The American Indian as Participant in the Civil War eBook

This eBook from the Gutenberg Project consists of approximately 459 pages of information about The American Indian as Participant in the Civil War.

[Footnote 141:  (cont.) are sent with them and they assure me the moment that is done, a large portion of each of the tribes will rally to the support of the Government and that their warriors will gladly take up arms in its defence.

I write to you from Topeka and urge that steps be taken to render them the requisite protection.  I am satisfied that the Department will see the urgent necessity of carrying out the Treaty stipulations and giving these Indians who are so desirous of standing firm by the Government and who have resisted so persistently all the overtures of the secessionists, the assistance and protection which is their due.  I am informed by these Indians that John Ross is desirous of standing by the Government, and that he has 4000 warriors who are willing to do battle for the cause of the Union.

They also inform me, that the Washitas, Caddos, Tenies, Wakoes, Tewakano, Chiekies, Shawnees, and Kickapoos are almost unanimously Union.  Gen. Lane is anxious to do something to relieve the Union Indians in the southern tribes, by taking prompt and energetic steps at this time—­it can be done with little expense and but little trouble, while the benefit to be derived will be incalculable.  Let me beg of you and more that the matter be laid before the Department and the proper steps be taken to give the Indians that protection which is their due and at the same time take an important step in sustaining the supremacy of the Government.  Your obedient Servant, GEO.A.  CUTLER, agent for the Indians of the Creek agency.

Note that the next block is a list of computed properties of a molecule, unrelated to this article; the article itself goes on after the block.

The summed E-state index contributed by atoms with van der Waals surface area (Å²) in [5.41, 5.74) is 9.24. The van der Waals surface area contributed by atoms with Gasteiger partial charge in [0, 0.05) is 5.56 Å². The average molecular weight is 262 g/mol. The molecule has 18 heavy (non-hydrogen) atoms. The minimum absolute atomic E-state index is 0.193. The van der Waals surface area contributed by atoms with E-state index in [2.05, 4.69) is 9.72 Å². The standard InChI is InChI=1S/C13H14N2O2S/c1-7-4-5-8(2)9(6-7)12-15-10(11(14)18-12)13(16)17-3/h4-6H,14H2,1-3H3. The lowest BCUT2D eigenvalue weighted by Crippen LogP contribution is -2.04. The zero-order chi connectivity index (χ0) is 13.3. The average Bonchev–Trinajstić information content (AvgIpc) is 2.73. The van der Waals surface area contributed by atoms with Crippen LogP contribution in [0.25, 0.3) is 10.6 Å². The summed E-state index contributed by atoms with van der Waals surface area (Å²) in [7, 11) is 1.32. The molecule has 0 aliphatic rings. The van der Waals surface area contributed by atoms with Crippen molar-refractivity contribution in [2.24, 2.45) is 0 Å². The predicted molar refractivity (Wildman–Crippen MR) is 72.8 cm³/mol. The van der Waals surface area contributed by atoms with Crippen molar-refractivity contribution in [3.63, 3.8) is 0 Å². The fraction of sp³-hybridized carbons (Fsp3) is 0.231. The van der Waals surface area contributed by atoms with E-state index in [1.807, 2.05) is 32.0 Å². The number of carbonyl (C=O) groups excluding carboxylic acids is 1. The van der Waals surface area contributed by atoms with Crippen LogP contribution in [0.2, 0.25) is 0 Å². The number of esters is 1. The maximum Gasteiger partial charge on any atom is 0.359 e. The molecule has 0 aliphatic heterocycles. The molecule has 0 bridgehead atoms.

At a Council of the Creeks, held at Leroy in Coffey County, Kansas, at the house of the Agent of said Indians, Maj.  Geo. A. Cutler, who was unable to visit their Country owing to the rebellion existing in the Country, the following talk was had by the Chiefs of said nation, eight in number—­Four Creeks, Two Seminoles, Two Chickasaws.

Oke-Tah-hah-shah-haw-choe, Chief of Creek Upper District says, he will talk short words this time—­wants to tell how to get trouble in Creek nation.  First time Albert Pike come in he made great deal trouble.  That man told Indian that the Union people would come and take away property and would take away land—­now you sleep, you ought to wake up and attend to your own property.  Tell them there ain’t no U.S.—­ain’t any more Treaty—­all be dead—­Tell them as there is no more U.S. no more Treaty that the Creeks had better make new Treaty with the South and the Southern President would protect them and give them their annuity—­Tell them if you make Treaty with southern President that he would pay you more annuity and would pay better than the U.S. if they the Indians would help the Southern President—­Mr. Pike makes the half (cont.)]

impressed itself, for good or ill, upon the trans-Missouri region, it was, to say the least, somewhat

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